John Robison (inventor)

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John Robison's house at 9 Atholl Crescent in Edinburgh
Memorial to Sir John Robison, St Johns Episcopal Church, Edinburgh

Sir John Robison KH FRSE FRSSA (11 June 1778, Edinburgh – 1843) was a Scottish inventor and writer on scientific subjects. He was the son of Professor John Robison.


He was born in Edinburgh on 11 June 1778, the son of John Robison and Rachel Wright.[1]

Robison was educated at the Royal High School and the University of Edinburgh.

Around 1795 he entered the cotton-spinning industry, first in Paisley and then moving south to Manchester.

In 1802 he entered the service of Nizam of Hyderabad as contractor for the establishment and maintenance of military service. He left India a wealthy man, in 1815.

In 1816 he was elected a Fellow of the Royal Society of Edinburgh and served as its General Secretary from 1828 to 1840. His proposers were John Playfair, David Brewster and James Jardine.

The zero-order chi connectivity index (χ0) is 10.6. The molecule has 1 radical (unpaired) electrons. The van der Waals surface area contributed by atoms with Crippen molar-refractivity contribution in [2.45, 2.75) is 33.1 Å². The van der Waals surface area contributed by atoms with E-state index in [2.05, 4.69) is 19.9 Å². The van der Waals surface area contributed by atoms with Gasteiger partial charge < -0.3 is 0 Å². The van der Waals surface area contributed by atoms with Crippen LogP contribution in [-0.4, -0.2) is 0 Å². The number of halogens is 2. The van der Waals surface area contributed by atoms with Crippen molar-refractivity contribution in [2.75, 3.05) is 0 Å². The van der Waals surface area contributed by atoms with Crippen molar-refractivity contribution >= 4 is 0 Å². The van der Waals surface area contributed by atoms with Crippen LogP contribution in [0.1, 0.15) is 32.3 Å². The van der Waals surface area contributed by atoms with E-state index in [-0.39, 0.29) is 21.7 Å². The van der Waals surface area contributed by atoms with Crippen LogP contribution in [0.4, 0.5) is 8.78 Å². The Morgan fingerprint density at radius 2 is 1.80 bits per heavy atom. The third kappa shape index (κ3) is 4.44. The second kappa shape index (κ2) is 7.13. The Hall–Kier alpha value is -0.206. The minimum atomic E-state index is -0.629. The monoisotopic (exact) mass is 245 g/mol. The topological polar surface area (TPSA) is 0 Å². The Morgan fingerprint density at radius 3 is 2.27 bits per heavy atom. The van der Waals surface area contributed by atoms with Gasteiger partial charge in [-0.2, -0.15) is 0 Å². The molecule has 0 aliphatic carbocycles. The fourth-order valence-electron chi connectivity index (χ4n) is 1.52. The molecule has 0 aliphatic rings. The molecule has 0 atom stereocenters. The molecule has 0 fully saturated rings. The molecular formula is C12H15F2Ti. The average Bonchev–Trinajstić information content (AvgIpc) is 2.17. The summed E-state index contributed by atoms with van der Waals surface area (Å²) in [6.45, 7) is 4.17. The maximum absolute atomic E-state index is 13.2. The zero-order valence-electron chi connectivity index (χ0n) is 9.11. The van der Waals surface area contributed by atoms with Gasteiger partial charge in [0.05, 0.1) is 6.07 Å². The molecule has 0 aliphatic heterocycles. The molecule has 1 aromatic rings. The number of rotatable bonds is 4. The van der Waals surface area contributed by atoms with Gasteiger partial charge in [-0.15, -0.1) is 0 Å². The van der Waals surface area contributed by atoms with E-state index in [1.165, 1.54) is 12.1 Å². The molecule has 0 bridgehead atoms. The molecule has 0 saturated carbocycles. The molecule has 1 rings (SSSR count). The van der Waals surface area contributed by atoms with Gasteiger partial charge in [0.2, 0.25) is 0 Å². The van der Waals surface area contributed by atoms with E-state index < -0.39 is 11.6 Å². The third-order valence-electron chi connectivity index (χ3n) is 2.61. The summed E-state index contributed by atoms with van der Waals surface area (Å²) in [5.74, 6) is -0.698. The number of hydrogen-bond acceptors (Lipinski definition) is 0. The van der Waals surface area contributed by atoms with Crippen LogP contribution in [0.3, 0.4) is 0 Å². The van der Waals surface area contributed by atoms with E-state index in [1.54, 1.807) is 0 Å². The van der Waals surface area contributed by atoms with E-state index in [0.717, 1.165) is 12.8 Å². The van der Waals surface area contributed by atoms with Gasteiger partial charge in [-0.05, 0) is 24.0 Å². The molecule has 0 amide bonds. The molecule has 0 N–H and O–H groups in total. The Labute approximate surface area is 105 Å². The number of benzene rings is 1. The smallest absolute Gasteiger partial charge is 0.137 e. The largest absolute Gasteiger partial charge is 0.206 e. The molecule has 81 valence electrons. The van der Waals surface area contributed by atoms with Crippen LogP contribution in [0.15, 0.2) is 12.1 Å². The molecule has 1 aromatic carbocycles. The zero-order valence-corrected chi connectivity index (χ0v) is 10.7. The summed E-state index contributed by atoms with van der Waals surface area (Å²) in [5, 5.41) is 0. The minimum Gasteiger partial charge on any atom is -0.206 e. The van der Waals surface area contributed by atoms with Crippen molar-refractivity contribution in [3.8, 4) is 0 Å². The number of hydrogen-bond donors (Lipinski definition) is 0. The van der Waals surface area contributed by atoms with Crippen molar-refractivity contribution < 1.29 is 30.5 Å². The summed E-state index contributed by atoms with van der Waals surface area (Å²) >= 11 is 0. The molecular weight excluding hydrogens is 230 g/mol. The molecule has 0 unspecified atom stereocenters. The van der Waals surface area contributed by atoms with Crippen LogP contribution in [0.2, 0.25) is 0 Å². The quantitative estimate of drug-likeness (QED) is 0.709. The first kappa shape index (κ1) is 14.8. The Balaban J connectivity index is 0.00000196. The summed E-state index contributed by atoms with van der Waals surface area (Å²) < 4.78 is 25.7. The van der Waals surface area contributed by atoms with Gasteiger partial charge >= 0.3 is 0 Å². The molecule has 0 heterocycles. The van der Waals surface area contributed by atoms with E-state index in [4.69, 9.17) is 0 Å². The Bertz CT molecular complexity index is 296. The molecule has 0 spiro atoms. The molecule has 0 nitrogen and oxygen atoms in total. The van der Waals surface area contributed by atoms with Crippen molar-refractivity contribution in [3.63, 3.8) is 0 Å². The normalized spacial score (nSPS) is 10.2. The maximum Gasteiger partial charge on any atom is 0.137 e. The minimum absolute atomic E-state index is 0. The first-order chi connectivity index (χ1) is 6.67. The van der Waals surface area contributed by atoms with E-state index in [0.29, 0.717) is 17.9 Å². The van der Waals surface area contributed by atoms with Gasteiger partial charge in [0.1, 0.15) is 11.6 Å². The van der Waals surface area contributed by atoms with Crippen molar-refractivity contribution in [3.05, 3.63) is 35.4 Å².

In 1821, with David Brewster he jointly founded the Scottish Society of Arts. He served as its Secretary from foundation until 1824, Vice President 1828-9 and 1833-4, and as President 1841-2.[2]

In the 1830s he is listed as living at 9 Atholl Crescent, a large townhouse in Edinburgh's fashionable west end.[3]

From 1834 he was the Edinburgh Commissioner of Police.

He received the Guelphic Order in 1837 from William IV and knighted in 1838.

He died at his final house in Edinburgh, 13 Randolph Crescent,[4] on 7 March 1843. A memorial exists to Sir John Robison on the south wall of St Johns Episcopal Church in Edinburgh a few hundred metres east of his house.

Notable Inventions[edit]


  • Tapered wood screws (1829)
  • Pneumatic cheese press (1830)
  • Furniture casters (1835)
  • Improved gas cooker (1839)
  • Improved gas lighting (1839)
  • Improved camera lucida (1841)
  • Machine for creating curved files (1842)


He married twice, firstly in 1816 to Jean Grahame who died in 1824 and secondly to Miss Benson who died in 1837.[6]